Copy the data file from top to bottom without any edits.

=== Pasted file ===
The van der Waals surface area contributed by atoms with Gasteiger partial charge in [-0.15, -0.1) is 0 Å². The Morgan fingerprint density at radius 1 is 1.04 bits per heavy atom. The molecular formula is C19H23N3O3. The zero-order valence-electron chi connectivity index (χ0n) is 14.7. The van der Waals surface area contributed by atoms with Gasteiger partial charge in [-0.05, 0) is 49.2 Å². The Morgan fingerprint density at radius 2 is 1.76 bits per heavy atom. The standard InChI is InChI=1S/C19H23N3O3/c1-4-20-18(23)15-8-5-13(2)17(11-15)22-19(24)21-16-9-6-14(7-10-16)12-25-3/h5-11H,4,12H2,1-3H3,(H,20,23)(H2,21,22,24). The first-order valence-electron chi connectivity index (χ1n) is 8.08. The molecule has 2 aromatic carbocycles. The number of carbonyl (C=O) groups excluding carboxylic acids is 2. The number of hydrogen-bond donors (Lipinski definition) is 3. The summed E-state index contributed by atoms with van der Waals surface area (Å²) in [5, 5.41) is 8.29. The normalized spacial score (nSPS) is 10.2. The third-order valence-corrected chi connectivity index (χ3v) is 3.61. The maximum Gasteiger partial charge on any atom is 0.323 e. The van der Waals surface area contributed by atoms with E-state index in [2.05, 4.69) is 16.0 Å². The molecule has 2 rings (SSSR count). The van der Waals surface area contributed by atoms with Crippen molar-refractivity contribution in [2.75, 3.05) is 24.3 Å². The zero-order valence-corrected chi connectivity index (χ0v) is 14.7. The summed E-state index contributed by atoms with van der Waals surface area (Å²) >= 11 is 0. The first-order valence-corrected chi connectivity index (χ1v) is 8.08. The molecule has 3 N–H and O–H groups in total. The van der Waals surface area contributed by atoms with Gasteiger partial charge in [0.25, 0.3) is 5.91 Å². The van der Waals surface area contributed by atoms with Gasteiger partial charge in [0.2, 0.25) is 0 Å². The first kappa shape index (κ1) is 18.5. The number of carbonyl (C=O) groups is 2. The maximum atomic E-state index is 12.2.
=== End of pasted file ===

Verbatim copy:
The van der Waals surface area contributed by atoms with Gasteiger partial charge in [-0.15, -0.1) is 0 Å². The Morgan fingerprint density at radius 1 is 1.04 bits per heavy atom. The molecular formula is C19H23N3O3. The zero-order valence-electron chi connectivity index (χ0n) is 14.7. The van der Waals surface area contributed by atoms with Gasteiger partial charge in [-0.05, 0) is 49.2 Å². The Morgan fingerprint density at radius 2 is 1.76 bits per heavy atom. The standard InChI is InChI=1S/C19H23N3O3/c1-4-20-18(23)15-8-5-13(2)17(11-15)22-19(24)21-16-9-6-14(7-10-16)12-25-3/h5-11H,4,12H2,1-3H3,(H,20,23)(H2,21,22,24). The first-order valence-electron chi connectivity index (χ1n) is 8.08. The molecule has 2 aromatic carbocycles. The number of carbonyl (C=O) groups excluding carboxylic acids is 2. The number of hydrogen-bond donors (Lipinski definition) is 3. The summed E-state index contributed by atoms with van der Waals surface area (Å²) in [5, 5.41) is 8.29. The normalized spacial score (nSPS) is 10.2. The third-order valence-corrected chi connectivity index (χ3v) is 3.61. The maximum Gasteiger partial charge on any atom is 0.323 e. The van der Waals surface area contributed by atoms with E-state index in [2.05, 4.69) is 16.0 Å². The molecule has 2 rings (SSSR count). The van der Waals surface area contributed by atoms with Crippen molar-refractivity contribution in [2.75, 3.05) is 24.3 Å². The zero-order valence-corrected chi connectivity index (χ0v) is 14.7. The summed E-state index contributed by atoms with van der Waals surface area (Å²) >= 11 is 0. The first-order valence-corrected chi connectivity index (χ1v) is 8.08. The molecule has 3 N–H and O–H groups in total. The van der Waals surface area contributed by atoms with Gasteiger partial charge in [0.25, 0.3) is 5.91 Å². The van der Waals surface area contributed by atoms with Gasteiger partial charge in [0.2, 0.25) is 0 Å². The first kappa shape index (κ1) is 18.5. The number of carbonyl (C=O) groups is 2. The maximum atomic E-state index is 12.2.